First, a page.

are essential for SDI implementation and for the long-term sustainability of an SDI.

A VISION FOR OPTIMIZING A U.S. GEOLOGICAL SURVEY SPATIAL DATA INFRASTRUCTURE

The USGS has the unique role and responsibility of acquiring, preserving, and archiving geospatial data on a national scale. As envisioned, an optimal SDI at the USGS would need to include data acquisition, data standards, modern data management services, and a set of key application services essential for supporting USGS in addressing scientific questions and questions of societal impact. The SDI would also need to consider the importance of data sharing and data discovery and would need flexible methods of preserving geospatial data across extended time frames and through numerous changes and updates because the ability to document and analyze temporal changes on a national scale is of immense scientific and societal value. Thus, data acquisition, data discovery, data sharing, and data archiving form the core vision for an effective USGS SDI. The committee believes that the effort to implement an SDI can be best framed by the phrase “discover and share for the long term” and hopes that this phrase can become the mantra for spatial data handling throughout the USGS.

First, data discovery is an important task of the USGS, and it will need to ensure the discoverability of prime datasets that were acquired in each division. Once prime datasets have been identified and indexed, there is a need to make them searchable and accessible in a corporate data management system. That will require the development of new institutional policies and series of standards on metadata and data discovery and will require compliance with new policies and standards.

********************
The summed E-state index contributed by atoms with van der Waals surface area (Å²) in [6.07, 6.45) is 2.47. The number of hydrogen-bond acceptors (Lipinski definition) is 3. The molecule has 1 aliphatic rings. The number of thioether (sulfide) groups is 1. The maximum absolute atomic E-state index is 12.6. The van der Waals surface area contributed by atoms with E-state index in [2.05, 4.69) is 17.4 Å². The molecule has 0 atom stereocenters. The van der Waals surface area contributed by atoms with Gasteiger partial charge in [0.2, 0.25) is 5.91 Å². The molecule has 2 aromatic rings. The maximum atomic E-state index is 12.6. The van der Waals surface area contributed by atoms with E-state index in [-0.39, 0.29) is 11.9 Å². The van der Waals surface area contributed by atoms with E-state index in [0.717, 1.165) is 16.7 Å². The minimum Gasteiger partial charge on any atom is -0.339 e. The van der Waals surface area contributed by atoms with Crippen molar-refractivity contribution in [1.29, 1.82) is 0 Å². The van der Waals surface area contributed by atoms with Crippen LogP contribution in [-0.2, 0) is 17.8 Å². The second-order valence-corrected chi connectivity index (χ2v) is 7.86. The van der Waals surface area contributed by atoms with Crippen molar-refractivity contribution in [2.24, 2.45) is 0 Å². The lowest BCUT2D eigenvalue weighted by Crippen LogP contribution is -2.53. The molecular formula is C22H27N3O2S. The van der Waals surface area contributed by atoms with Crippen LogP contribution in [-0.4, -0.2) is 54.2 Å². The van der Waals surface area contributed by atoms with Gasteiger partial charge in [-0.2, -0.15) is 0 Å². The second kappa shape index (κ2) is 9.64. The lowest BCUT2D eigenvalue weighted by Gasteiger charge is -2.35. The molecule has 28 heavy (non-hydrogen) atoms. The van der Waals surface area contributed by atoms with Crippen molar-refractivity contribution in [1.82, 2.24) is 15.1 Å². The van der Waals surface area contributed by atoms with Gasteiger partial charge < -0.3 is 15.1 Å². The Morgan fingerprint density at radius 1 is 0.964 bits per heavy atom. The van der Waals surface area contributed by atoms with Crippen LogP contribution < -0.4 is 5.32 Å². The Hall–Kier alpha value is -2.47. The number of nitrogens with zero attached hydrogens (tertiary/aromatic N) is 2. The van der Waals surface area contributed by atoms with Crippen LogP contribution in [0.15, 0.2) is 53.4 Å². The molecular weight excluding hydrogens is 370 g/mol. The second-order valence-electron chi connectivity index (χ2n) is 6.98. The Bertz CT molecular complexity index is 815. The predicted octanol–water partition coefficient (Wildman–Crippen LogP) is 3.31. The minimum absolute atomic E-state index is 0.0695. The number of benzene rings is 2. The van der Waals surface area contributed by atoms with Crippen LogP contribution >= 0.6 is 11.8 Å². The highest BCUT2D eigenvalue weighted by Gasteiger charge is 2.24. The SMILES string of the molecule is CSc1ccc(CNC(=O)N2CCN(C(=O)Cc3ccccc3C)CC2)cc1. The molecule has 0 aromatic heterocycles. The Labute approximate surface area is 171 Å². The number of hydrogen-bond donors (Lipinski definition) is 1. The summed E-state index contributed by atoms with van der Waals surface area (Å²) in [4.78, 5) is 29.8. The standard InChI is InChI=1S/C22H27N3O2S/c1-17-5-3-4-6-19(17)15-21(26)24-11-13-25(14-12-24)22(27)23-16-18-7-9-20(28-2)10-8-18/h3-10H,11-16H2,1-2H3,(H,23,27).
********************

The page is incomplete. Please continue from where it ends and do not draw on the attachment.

Second, data sharing is a critical task that requires data to be structurally and semantically interoperable so that they can be shared and integrated with other datasets in the USGS, across the nation, and with international partners. As a multidisciplinary organization, the USGS will need to be able to readily combine and synthesize data from various disciplines to contribute to its cross-domain missions. The USGS is also a major international player and will need to collaborate with international partners to address data standardization and to comply with international protocols.

Third, the USGS has the responsibility for maintaining data for the long term. The third fundamental component of a USGS SDI is an effective institutional strategy for data archiving.

Carrying out the vision for an SDI at the USGS requires synergistic partnerships with agencies and organizations that have already contributed substantially to the SDI. A judicious selection of partners will enable the USGS to leverage



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